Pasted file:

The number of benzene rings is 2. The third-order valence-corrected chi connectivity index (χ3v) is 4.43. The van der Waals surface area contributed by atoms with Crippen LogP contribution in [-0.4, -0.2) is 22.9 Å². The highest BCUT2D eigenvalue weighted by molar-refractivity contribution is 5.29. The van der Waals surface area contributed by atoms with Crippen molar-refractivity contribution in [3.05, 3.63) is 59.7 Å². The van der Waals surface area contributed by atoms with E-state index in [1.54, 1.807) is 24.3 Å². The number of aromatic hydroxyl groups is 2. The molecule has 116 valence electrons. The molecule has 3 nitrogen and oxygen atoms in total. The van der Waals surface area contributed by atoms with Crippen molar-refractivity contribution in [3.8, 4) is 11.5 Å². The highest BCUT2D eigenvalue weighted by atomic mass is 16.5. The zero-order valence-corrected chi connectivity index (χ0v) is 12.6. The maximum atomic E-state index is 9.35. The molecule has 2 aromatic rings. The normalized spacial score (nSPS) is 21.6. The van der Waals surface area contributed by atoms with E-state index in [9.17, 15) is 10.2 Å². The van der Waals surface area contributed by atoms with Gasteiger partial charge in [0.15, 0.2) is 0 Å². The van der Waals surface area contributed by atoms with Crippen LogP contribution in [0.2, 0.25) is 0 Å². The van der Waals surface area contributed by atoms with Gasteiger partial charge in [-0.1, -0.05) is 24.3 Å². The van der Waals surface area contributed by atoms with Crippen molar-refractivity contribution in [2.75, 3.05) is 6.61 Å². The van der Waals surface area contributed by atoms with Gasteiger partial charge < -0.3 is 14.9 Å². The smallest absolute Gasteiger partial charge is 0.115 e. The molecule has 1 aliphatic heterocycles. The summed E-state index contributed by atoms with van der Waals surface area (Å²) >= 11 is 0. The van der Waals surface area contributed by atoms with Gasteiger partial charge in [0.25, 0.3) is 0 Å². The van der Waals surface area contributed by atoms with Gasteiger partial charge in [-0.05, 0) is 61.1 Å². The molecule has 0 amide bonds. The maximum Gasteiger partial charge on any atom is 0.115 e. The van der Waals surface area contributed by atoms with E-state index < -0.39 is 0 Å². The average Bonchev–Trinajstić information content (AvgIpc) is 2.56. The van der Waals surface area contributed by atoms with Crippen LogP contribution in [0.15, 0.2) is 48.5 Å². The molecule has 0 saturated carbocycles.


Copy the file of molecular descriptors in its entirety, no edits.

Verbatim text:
The number of benzene rings is 2. The third-order valence-corrected chi connectivity index (χ3v) is 4.43. The van der Waals surface area contributed by atoms with Crippen LogP contribution in [-0.4, -0.2) is 22.9 Å². The highest BCUT2D eigenvalue weighted by molar-refractivity contribution is 5.29. The van der Waals surface area contributed by atoms with Crippen molar-refractivity contribution in [3.05, 3.63) is 59.7 Å². The van der Waals surface area contributed by atoms with E-state index in [1.54, 1.807) is 24.3 Å². The number of aromatic hydroxyl groups is 2. The molecule has 116 valence electrons. The molecule has 3 nitrogen and oxygen atoms in total. The van der Waals surface area contributed by atoms with Crippen molar-refractivity contribution in [3.8, 4) is 11.5 Å². The highest BCUT2D eigenvalue weighted by atomic mass is 16.5. The zero-order valence-corrected chi connectivity index (χ0v) is 12.6. The maximum atomic E-state index is 9.35. The molecule has 2 aromatic rings. The normalized spacial score (nSPS) is 21.6. The van der Waals surface area contributed by atoms with E-state index in [9.17, 15) is 10.2 Å². The van der Waals surface area contributed by atoms with Gasteiger partial charge in [0.15, 0.2) is 0 Å². The van der Waals surface area contributed by atoms with Crippen LogP contribution in [0.2, 0.25) is 0 Å². The van der Waals surface area contributed by atoms with Gasteiger partial charge in [-0.1, -0.05) is 24.3 Å². The van der Waals surface area contributed by atoms with Crippen molar-refractivity contribution in [2.75, 3.05) is 6.61 Å². The van der Waals surface area contributed by atoms with Gasteiger partial charge < -0.3 is 14.9 Å². The smallest absolute Gasteiger partial charge is 0.115 e. The molecule has 1 aliphatic heterocycles. The summed E-state index contributed by atoms with van der Waals surface area (Å²) >= 11 is 0. The van der Waals surface area contributed by atoms with Gasteiger partial charge in [0.25, 0.3) is 0 Å². The van der Waals surface area contributed by atoms with Gasteiger partial charge in [-0.05, 0) is 61.1 Å². The molecule has 0 amide bonds. The maximum Gasteiger partial charge on any atom is 0.115 e. The van der Waals surface area contributed by atoms with E-state index < -0.39 is 0 Å². The average Bonchev–Trinajstić information content (AvgIpc) is 2.56. The van der Waals surface area contributed by atoms with Crippen LogP contribution in [0.15, 0.2) is 48.5 Å². The molecule has 0 saturated carbocycles.